Fay shivered involuntarily, and drew her fur cloak around her.

"I must go in," she said.

They walked slowly to the wooden, ivied gate which separated the woods from the gardens. A thin, white moon was already up, peering at them above the gathering sea mist.

They stood a moment together by the gate, each vaguely conscious of the consolation of the other's presence in the face of the great grief which had drawn them together.

"I will come again soon, if I may," he said diffidently, "unless seeing me reminds you of painful things." His voice had lowered itself involuntarily.

"I like to see you," said Fay in a whisper, and she slipped away from him like a shadow among the shadows.

The entire dejection of her voice and manner sheared from her words any possible reassurance which Wentworth might otherwise have found in them, which he suddenly felt anxious to find in them.

He pondered over them as he rode home.

How she had loved her husband! People had hinted that they had not been a happily assorted couple, but it was obvious that her grief at his loss was still overwhelming. And what courageous affection she had shown towards Michael, whom she had known from a boy; first in trying to shield him when he had taken refuge in her room, and afterwards in her sorrowing compassion for his fate. And what a steadfast belief she had shown from first to last in his innocence, against overwhelming odds!

Wentworth did not know till he met Fay that such women existed. Women he was aware were an enigma. Men could not fathom them. They were fickle, mysterious creatures, on whom no sane man could rely, whom the wisest owned they could not understand, capable alternately of devotion and treachery, acting from instincts that men did not share, moved by sudden, amazing impulses that men could not follow.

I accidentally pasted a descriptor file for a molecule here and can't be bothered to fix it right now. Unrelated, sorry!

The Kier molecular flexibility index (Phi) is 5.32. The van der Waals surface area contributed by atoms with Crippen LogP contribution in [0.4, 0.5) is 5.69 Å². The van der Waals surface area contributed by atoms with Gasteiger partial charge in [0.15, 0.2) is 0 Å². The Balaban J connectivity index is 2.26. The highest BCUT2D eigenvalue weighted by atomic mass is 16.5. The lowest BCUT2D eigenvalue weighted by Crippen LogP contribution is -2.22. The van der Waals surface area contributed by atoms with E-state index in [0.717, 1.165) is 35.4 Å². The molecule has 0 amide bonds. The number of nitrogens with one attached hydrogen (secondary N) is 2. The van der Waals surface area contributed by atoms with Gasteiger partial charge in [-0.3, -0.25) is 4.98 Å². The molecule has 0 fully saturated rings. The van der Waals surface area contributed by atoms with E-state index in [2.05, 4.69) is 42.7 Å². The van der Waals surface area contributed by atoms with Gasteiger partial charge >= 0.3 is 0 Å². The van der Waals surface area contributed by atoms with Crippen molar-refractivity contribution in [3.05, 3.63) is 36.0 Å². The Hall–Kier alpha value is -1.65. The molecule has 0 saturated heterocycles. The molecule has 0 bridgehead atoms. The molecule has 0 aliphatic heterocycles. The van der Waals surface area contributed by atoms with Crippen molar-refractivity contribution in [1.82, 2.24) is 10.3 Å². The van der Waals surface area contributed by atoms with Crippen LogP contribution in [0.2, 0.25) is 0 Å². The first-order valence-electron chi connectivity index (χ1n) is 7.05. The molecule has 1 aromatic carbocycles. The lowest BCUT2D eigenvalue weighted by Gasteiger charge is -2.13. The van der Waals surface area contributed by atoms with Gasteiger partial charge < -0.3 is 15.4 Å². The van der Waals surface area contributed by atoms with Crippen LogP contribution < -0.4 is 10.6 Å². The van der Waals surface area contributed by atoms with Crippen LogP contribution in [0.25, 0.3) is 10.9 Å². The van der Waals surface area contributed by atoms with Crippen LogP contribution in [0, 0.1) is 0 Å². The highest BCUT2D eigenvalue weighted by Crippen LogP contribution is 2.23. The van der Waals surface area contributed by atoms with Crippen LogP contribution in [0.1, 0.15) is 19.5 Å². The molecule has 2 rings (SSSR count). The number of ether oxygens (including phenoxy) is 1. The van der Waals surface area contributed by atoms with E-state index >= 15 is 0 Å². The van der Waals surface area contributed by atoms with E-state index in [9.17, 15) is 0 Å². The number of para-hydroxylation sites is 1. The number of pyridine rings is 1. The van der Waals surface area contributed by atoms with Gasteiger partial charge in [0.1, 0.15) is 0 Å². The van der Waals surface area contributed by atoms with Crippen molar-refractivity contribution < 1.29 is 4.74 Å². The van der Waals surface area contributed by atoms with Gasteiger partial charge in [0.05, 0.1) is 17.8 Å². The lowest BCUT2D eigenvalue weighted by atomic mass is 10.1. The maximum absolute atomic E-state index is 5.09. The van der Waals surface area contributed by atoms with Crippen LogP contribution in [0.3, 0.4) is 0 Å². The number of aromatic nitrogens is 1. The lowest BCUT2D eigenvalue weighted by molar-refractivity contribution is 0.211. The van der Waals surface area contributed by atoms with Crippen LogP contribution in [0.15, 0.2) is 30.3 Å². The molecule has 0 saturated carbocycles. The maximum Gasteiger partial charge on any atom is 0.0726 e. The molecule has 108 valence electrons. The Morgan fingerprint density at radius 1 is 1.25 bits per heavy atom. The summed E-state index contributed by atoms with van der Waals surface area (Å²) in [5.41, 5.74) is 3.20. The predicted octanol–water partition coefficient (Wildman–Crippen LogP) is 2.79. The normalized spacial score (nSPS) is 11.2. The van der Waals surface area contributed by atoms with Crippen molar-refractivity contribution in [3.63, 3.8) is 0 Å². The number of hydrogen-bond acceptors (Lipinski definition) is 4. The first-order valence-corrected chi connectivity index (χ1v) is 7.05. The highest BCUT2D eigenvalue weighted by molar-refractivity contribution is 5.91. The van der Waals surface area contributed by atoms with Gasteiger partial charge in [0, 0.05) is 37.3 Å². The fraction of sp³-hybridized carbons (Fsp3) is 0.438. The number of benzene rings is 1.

But could a woman like Fay, who towered head and shoulders above the ordinary run of women, removed to a height apart from their low level of pettiness and vanity, by her simplicity and nobility and capacity for devotion—could such a woman love a second time?

The thirst to be loved, to be the object of an exquisite tenderness, what man has not, consciously or unconsciously longed for that? What woman has not had her dream of giving that and more, full measure, running over?

To find favour in a woman's eyes a man need only do his stupid bungling best. But it is doubtful whether Wentworth had a best of any kind in him to do.

At twenty-five he would not have risked as much for love as even cautious men of robuster fibre will still ruefully but determinedly risk in the forties. And now at forty he would risk almost nothing.